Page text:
Owning a cat, or taking home a new one for the first time, is an exciting prospect, especially if there are children in the house. But it's not a decision that you should take lightly. Cats require responsibility, care, and lots of love and attention, so it's vital that you avoid making any mistakes that could cause you or your feline-friend unnecessary stress. Here are five common mistakes that cat owners make:
Once you've got a cat, you'll need to take care of its health, and that means making sure it receives all necessary vaccinations. Vaccinations can mean fewer trips to the vets and (despite the upfront cost) reduced vets fees to pay, so it's worth bearing this in mind.
You should also consider getting your cat spayed or neutered, unless you want to have a litter of kittens or an unruly tomcat that persistently sprays on your furniture.
Ideally, cats like to have the freedom to roam free as and when the mood takes them, so a cat flap is perfect for this. But it's not always possible for some cat owners to have a cat flap, for example, if they live in a flat. So, you're going to have to properly train your cat to use a litter tray and a scratching post.
Every time your cat needs the loo, encourage him to the litter tray and put any messes he makes in the tray so he'll get to know that's where he should be doing his business. You can't stop a cat from wanting to keep his claws sharp, so if you don't provide a scratching post for him, he'll use your furniture instead.
Cats absolutely hate water, so the last thing you should ever do is give them a bath. It will only cause them distress.
In fact, most cats are very good at grooming themselves and keeping themselves clean. However, should your cat come home with undesirable materials matted into its fur then there are special cat grooming products on the market that can be used for such purposes.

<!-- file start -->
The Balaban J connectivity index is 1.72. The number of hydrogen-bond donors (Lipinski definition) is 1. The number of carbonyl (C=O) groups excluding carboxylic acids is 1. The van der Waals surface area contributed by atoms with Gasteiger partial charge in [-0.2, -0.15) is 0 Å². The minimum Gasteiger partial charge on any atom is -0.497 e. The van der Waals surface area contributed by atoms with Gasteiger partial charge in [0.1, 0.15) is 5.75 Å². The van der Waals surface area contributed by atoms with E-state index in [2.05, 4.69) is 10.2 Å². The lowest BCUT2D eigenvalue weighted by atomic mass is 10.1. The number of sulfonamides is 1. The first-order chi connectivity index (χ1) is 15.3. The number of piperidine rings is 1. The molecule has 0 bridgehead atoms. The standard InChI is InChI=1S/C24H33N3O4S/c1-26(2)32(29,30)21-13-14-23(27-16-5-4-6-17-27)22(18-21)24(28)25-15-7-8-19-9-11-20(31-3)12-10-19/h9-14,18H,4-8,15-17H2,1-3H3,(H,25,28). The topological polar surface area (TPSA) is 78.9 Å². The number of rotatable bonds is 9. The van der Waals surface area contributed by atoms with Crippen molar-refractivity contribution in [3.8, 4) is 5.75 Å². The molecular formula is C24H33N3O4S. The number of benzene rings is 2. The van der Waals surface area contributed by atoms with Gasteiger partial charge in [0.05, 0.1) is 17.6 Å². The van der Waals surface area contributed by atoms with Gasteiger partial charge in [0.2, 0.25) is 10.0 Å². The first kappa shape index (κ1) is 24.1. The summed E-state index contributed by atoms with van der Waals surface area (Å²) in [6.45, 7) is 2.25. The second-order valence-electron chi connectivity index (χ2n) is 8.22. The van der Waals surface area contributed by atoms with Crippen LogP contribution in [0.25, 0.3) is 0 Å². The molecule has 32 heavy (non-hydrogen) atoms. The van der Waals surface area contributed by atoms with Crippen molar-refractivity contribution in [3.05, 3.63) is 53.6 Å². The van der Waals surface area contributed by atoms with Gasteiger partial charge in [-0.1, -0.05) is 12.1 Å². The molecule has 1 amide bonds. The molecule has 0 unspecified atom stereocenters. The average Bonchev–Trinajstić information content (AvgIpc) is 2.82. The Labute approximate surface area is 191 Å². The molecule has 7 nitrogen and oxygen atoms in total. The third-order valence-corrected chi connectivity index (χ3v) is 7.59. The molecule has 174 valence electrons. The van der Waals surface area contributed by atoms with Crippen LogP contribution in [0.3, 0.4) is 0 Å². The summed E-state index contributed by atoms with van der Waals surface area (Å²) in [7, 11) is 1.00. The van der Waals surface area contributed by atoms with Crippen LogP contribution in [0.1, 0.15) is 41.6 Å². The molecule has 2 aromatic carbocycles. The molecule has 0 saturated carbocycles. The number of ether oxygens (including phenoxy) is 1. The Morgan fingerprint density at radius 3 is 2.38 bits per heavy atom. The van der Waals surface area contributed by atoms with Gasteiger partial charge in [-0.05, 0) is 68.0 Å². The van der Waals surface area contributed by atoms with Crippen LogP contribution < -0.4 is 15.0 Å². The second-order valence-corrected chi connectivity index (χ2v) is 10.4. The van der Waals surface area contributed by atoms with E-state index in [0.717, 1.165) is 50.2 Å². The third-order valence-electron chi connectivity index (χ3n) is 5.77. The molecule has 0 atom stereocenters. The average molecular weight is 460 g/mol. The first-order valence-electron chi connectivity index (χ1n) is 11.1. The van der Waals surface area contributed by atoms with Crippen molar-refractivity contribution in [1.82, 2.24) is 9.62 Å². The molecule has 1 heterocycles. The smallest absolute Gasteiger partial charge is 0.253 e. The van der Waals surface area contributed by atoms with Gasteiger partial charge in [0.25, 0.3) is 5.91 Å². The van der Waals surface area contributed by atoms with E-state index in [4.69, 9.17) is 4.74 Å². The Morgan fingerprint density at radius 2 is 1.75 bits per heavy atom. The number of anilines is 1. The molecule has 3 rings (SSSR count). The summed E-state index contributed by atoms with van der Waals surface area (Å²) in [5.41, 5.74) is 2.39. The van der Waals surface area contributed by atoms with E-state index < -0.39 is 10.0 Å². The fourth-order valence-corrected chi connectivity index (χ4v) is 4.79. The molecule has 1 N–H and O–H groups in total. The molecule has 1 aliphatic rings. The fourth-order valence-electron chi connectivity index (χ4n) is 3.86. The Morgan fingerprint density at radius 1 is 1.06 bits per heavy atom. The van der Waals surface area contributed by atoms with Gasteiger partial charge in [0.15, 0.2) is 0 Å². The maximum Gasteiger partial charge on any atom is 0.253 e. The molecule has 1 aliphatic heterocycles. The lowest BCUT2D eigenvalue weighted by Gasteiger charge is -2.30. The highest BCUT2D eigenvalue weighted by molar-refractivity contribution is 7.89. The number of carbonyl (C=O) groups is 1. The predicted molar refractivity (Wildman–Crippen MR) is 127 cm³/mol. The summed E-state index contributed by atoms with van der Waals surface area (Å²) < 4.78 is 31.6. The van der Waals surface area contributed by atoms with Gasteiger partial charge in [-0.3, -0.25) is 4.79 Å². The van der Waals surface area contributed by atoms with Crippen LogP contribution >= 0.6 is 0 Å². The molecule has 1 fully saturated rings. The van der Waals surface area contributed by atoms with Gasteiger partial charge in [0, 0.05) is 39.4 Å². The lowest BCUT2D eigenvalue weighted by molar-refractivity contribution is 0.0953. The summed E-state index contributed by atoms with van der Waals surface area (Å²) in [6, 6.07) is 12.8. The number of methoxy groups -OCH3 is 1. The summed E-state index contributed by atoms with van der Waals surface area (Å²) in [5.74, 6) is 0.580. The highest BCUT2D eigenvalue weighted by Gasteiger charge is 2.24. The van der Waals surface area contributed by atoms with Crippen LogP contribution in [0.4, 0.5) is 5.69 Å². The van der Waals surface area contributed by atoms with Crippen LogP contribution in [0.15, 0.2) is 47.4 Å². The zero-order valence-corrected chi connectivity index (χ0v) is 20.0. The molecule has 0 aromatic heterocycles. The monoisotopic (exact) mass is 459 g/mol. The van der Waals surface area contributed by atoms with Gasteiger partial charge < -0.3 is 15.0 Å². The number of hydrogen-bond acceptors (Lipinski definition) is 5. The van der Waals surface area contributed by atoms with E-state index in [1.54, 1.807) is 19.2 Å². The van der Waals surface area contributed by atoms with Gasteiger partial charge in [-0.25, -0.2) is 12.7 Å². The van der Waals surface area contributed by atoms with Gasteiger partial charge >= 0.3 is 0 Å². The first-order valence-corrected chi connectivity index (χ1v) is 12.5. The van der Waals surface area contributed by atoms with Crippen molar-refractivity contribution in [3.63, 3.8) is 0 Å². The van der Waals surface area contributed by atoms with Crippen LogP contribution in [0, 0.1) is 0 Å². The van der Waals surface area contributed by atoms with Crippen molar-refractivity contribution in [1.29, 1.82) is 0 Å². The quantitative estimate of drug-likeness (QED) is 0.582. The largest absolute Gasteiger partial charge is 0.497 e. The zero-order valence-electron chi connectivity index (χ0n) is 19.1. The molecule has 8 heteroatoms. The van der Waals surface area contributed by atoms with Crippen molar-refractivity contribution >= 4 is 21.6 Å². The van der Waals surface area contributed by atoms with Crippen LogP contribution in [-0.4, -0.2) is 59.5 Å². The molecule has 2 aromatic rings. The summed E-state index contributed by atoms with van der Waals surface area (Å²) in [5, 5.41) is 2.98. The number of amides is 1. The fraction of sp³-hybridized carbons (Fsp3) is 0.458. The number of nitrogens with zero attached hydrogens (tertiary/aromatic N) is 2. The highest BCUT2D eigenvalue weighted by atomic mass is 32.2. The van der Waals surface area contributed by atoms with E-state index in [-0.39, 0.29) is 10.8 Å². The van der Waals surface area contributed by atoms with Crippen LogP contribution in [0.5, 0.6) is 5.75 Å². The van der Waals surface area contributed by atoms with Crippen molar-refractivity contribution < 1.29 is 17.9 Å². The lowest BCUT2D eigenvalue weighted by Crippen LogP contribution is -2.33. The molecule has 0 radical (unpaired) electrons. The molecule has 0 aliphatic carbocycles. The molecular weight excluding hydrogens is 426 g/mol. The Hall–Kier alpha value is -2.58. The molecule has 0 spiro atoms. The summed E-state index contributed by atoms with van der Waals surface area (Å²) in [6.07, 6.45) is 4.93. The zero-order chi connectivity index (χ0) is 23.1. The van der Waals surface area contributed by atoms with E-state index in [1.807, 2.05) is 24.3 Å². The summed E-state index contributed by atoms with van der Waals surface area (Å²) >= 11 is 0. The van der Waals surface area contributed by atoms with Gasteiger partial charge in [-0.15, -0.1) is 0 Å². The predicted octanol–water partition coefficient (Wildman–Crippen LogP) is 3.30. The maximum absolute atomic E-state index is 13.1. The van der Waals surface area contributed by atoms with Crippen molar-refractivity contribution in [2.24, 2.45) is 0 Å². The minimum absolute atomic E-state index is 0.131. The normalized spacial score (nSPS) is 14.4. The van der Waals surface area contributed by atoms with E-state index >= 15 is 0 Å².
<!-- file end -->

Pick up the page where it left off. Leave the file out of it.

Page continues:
A cat should be a family pet, and not left as the responsibility for a child. While children might love having a cat around, they should not be the animal's main carer. The novelty of caring for it may well wear off, and your feline might not get the proper attention it needs, so bear this in mind.
Equally, if you do have children at home, then consider how having a cat will affect the family dynamics. Young children and babies, in particular, won't have the skills to understand how to deal with a cat, and they might come under attack from its sharp claws if they do something to aggravate it.
Cats can be expensive to look after, but buying cheap food is most certainly a false economy. Not only might you find that your cat won't eat it, as many cats are quite fussy when it comes to what they will and won’t eat, but the food might not contain the essential nutrient requirements that your cat needs.
That's not to say you shouldn't experiment with different brands of food until you find one your cat likes, but you should be wary of cheap products that contain little nutrient value.
"A cat improves the garden wall in sunshine, and the hearth in foul weather." - Judith Merkle Riley
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